After an exciting first week of rehearsals, where we worked to build ideas about levels of reality, and a sense of the world of the play, Daniel is enthusiastic about the effect a new cast is having on the text. “They are encouraging an existing production to evolve into something fresh,” and it is a live process which we are guiding and building all of the time. Even he, who knows the play so well, is enjoying exploring it again and seeing some parts anew; “in a piece which is a lot about how you focus the lens, it’s interesting to bring a different set of eyes and minds to something which is in essence the same, but when exposed to their interpretation and their creativity, shifts into something new and fresh. In a doublethink way – it is new and different, yet the same.”
I asked Daniel about his experience of touring the show to Australia and America. Specifically, I wondered whether he had noted different audience reactions, or whether he knew what to predict from audiences as it returns to The Playhouse Theatre. The simple answer, imparted to me with glee, was no to both questions: “I think there is an expectation that people might think ‘Americans react in a particular way because of Trump…’ - and when we were in Washington DC being in close proximity to the White House during the presidential primaries certainly added a flavour to the show - but the fundamental answer is actually much more interesting and complicated than that. For me to say that yes, Australians react differently to Americans, would be to apply a lazy generalization to a diverse group of people. To be unspecific. Exactly what Orwell is trying to arm us to guard against. The reactions are most notable individual to individual and we as a company kept looking for more general patterns in responses, but never found any. It’s a collective experience to which you have a personal response. You can believe that Winston is a hero, whilst sitting next to someone else who believes that he is a terrorist. And wherever we go, that is the same.”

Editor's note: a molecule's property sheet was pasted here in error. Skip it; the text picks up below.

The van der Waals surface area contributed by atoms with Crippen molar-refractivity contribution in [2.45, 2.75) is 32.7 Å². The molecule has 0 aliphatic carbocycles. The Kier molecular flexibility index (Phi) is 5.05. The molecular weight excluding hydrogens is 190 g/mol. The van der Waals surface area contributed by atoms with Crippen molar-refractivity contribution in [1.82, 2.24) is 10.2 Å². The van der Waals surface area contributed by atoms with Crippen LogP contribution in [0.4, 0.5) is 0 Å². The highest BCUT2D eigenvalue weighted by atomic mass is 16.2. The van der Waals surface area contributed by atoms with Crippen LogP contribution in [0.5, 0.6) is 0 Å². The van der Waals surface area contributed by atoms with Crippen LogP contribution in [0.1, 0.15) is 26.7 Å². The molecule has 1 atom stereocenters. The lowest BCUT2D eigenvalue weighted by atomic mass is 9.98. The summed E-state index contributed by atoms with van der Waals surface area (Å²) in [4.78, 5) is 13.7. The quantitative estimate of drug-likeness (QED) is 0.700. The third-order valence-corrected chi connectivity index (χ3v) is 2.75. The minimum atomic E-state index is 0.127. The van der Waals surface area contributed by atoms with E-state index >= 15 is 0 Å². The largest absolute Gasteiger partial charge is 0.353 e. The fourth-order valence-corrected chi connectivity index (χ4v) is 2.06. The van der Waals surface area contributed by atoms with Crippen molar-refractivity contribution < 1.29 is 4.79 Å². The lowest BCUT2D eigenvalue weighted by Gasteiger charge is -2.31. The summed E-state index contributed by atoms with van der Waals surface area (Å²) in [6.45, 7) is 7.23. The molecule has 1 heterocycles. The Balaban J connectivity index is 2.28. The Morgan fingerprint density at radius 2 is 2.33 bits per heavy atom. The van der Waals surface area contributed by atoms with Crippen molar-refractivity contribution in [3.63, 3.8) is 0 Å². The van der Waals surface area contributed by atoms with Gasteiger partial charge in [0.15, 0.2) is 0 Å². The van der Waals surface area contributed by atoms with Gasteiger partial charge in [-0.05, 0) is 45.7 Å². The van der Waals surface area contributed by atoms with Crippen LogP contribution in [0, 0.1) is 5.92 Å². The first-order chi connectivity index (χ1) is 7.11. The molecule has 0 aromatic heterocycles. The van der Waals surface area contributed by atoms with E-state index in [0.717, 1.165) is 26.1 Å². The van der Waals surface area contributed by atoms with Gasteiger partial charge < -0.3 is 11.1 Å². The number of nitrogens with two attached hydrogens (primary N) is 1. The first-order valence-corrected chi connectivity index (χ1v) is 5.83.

As we embark on the second week of rehearsals, I am energised by the commitment from the original and lead creatives to this production. They are inspired by another brilliant cast taking on their work, and keen to use this as an opportunity to develop it further. They are open to the possibility that, like the vocabulary of Newspeak, the script may shrink a bit, sections may be re-written and new interpretations may appear. I spoke to Daniel about how in Europe, where the rep system is still strong, “they have a really healthy attitude towards bringing a new company of actors into something which already exists, whereas in Britain we can often look down on this and deify the original.” He sees this as a strength which we must emulate here; “they have more faith in themselves, and their own abilities to bring some sort of uniqueness and challenge to a part, even if they’re standing exactly where a previous actor stood. For them it’s not about where you stand on the stage or whether the stage looks the same; rather it’s about the experience you have while getting inside it, and while performing it. I definitely believe in the value of both of those experiences; the making and the remaking, and hope that this production can reflect that.”